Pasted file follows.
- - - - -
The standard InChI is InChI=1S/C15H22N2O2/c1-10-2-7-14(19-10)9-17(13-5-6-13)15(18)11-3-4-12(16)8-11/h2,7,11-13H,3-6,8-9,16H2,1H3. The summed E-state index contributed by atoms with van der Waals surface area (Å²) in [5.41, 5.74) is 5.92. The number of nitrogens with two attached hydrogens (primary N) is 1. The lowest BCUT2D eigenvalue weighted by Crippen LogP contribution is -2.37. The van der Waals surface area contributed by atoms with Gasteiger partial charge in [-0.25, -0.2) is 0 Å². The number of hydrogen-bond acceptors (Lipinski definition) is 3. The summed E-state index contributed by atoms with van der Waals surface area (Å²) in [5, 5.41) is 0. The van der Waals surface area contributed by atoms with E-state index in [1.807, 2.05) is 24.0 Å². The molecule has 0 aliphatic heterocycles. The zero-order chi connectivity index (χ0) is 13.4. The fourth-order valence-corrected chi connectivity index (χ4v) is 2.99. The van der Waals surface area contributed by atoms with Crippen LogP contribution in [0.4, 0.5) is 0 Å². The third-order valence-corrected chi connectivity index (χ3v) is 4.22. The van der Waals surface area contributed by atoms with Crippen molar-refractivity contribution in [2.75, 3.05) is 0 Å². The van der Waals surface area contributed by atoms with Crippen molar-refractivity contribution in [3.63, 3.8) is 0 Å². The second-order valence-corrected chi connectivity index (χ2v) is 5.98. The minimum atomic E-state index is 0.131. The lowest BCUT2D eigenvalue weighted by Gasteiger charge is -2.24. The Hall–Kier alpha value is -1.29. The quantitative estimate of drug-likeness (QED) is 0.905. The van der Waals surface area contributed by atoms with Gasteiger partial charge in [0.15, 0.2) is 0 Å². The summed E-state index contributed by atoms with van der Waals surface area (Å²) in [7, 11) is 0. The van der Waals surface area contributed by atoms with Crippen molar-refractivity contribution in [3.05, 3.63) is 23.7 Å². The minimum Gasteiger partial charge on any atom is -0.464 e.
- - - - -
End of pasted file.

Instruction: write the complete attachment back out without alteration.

The standard InChI is InChI=1S/C15H22N2O2/c1-10-2-7-14(19-10)9-17(13-5-6-13)15(18)11-3-4-12(16)8-11/h2,7,11-13H,3-6,8-9,16H2,1H3. The summed E-state index contributed by atoms with van der Waals surface area (Å²) in [5.41, 5.74) is 5.92. The number of nitrogens with two attached hydrogens (primary N) is 1. The lowest BCUT2D eigenvalue weighted by Crippen LogP contribution is -2.37. The van der Waals surface area contributed by atoms with Gasteiger partial charge in [-0.25, -0.2) is 0 Å². The number of hydrogen-bond acceptors (Lipinski definition) is 3. The summed E-state index contributed by atoms with van der Waals surface area (Å²) in [5, 5.41) is 0. The van der Waals surface area contributed by atoms with E-state index in [1.807, 2.05) is 24.0 Å². The molecule has 0 aliphatic heterocycles. The zero-order chi connectivity index (χ0) is 13.4. The fourth-order valence-corrected chi connectivity index (χ4v) is 2.99. The van der Waals surface area contributed by atoms with Crippen LogP contribution in [0.4, 0.5) is 0 Å². The third-order valence-corrected chi connectivity index (χ3v) is 4.22. The van der Waals surface area contributed by atoms with Crippen molar-refractivity contribution in [2.75, 3.05) is 0 Å². The van der Waals surface area contributed by atoms with Crippen molar-refractivity contribution in [3.63, 3.8) is 0 Å². The second-order valence-corrected chi connectivity index (χ2v) is 5.98. The minimum atomic E-state index is 0.131. The lowest BCUT2D eigenvalue weighted by Gasteiger charge is -2.24. The Hall–Kier alpha value is -1.29. The quantitative estimate of drug-likeness (QED) is 0.905. The van der Waals surface area contributed by atoms with Gasteiger partial charge in [0.15, 0.2) is 0 Å². The summed E-state index contributed by atoms with van der Waals surface area (Å²) in [7, 11) is 0. The van der Waals surface area contributed by atoms with Crippen molar-refractivity contribution in [3.05, 3.63) is 23.7 Å². The minimum Gasteiger partial charge on any atom is -0.464 e.